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By Koh Jie Min, based on an interview in June 2018
Balal comes across as soft spoken when I meet him for this interview. He gives me a wry smile as he points to two long, white scars on his fingers, and recounts his tale. It’s a not unheard-of story: Leaving his wife and two young children behind, he came to Singapore in mid-2017 in search of work. Jobs are scarce in Bangladesh.
At an interview in Bangladesh’s capital, Dhaka, senior management from a marine engineering company offered him a job as a scaffold worker. He accepted the offer, hoping to earn enough in Singapore to provide for his family.
However, things started going awry upon Balal’s arrival in Singapore. He was sent to start work as a grinder, a far cry from the scaffolding work he agreed to.
Of course, for such dangerous work as metal grinding, safety training and safety equipment is a must. Balal was provided training — in painter safety and general safety. This obviously taught him next to nothing about the specific dangers and necessary safety practices when operating power tools used in steel and metal grinding work.
Safety equipment was also an issue. At start, the company provided him with a single set of safety goggles and ear plugs. However, that was the full extent of the safety equipment provided to him, and according to Balal, the company refused to provide any replacement in the event of breakage. Due to the nature of grinding work, hazards such as flying shrapnel from the rapidly spinning cutting wheel of the grinders caused accelerated wear and tear to his safety equipment, forcing Balal to replace his own equipment as they became unserviceable over the course of his work. (See footnote).
Balal then had to buy his own replacements from third party vendors, with little assurance of the quality of the purchases. In the end, Balal paid around $200 in total for safety equipment, a huge sum for someone earning just a few hundred dollars a month. Did he, to save money, choose inferior quality replacements? He can’t possibly say as he’s not in a position to judge quality.
With such shortcomings in company policy, it cannot be surprising that an accident may happen. And it did, with Balal the unfortunate victim. Showing me the scars on his injured hand, he tells me what happened. In February this year, barely nine months into his job, Balal cut his hand on the grinder wheel while working on a scaffolding platform. He subsequently fell from the platform onto another part of the scaffolding, causing him to hurt his back as well. He ended up with seven stitches on his hand, but even after having sought medical treatment from his company clinic, the chronic pain from his injuries has prevented him from continuing to work.
Even today, Balal says he continues to suffer from the after-effects of the accident. Pain in his back and hand continue to plague him. With no income to speak off, Balal has been unable to send any money back home to his family since the accident. It is sad to think that he came here with hopes to improve the lives of his family back home, but now he is unable to do so. Stranded alone in a foreign country with no work and unable to even provide for himself, Balal’s future remains uncertain.
Unlike in the USA where the Occupational Health and Safety Act explicitly says that employers must provide workers with all necessary personal protective equipment (PPE), Singapore law is less clear about this requirement.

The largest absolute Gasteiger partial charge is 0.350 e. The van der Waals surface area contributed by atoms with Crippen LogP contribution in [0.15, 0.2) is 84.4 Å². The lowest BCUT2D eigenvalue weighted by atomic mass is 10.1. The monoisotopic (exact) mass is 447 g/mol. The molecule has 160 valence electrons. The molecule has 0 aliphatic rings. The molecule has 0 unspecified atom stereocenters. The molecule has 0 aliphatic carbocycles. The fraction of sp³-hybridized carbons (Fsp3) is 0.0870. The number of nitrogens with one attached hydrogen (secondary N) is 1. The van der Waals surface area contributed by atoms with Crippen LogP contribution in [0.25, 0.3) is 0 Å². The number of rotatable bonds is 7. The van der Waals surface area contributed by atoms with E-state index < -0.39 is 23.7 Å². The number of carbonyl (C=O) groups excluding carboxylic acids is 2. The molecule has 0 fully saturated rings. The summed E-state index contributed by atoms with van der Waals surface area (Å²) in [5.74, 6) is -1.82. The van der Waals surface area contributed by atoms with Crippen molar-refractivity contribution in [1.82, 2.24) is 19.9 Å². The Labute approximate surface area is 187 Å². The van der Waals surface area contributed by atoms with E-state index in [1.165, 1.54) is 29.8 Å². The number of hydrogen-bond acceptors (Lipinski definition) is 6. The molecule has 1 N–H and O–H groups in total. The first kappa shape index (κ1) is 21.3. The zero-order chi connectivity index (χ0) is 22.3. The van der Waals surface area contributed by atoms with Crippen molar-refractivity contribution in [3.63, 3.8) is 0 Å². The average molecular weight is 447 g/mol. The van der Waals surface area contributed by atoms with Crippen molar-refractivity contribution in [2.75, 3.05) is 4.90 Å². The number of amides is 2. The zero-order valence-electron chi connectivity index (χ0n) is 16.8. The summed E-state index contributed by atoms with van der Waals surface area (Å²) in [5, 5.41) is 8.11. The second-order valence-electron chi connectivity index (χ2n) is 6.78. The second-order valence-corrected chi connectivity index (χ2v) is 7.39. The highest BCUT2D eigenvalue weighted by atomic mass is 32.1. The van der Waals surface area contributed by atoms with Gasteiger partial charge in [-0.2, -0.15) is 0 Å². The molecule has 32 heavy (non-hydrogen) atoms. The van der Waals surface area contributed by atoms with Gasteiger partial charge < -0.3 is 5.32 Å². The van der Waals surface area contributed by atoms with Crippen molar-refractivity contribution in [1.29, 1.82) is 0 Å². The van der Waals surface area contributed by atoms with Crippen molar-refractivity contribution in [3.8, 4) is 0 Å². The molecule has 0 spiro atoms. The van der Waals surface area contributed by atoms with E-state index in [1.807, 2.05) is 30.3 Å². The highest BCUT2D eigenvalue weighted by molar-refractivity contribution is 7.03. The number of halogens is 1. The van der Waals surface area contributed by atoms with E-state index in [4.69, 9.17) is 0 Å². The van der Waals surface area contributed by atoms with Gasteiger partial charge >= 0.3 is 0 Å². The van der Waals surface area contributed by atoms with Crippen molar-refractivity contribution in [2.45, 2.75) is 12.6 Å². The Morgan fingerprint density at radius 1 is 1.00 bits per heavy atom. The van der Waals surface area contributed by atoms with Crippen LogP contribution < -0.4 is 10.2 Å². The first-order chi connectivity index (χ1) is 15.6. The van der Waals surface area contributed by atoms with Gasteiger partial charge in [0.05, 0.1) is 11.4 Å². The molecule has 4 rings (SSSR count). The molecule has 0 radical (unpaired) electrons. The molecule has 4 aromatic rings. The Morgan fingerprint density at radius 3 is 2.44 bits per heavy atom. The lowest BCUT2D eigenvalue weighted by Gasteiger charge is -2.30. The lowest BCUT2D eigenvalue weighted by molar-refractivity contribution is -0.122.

Our Workplace Safety and Health Act merely says in Section 12 that
12(1): It shall be the duty of every employer to take, so far as is reasonably practicable, such measures as are necessary to ensure the safety and health of his employees at work.
and in Subsection (3)
12(3): For the purposes of subsection (1), the measures necessary to ensure the safety and health of persons at work include —
(a) providing and maintaining for those persons a work environment which is safe, without risk to health, and adequate as regards facilities and arrangements for their welfare at work;
(b) ensuring that adequate safety measures are taken in respect of any machinery, equipment, plant, article or process used by those persons;
(e) ensuring that those persons at work have adequate instruction, information, training and supervision as is necessary for them to perform their work.
Is the duty of employers, as prescribed by law, discharged when employers simply tell workers that they must go out, buy their own safety equipment and use them? Or does the duty of employers require employers to provide the needed PPE?
A clue can be seen from Section 18 of the same Act. It says:
18.—(1) An employer shall not —
(a) deduct, or allow to be deducted, from the sum contracted to be paid by him to any employee of his; or
(b) receive, or allow any agent of his to receive, any payment from any employee of his,
in respect of anything to be done or provided by him in accordance with this Act in order to ensure the safety, health or welfare of any of his employees at work.
It seems to suggest that employers shall not push the cost of ensuring safety onto his employees. The intent of the law can reasonably be read to forbid making employees buy their own safety equipment, but it would certainly be better if such a ban is clearly articulated in statutory law.
TWC2 is an organization that is dedicated to assisting low-wage migrant workers when they are in difficulty. We are motivated by a sense of fairness and humanity, though our caseload often exceeds our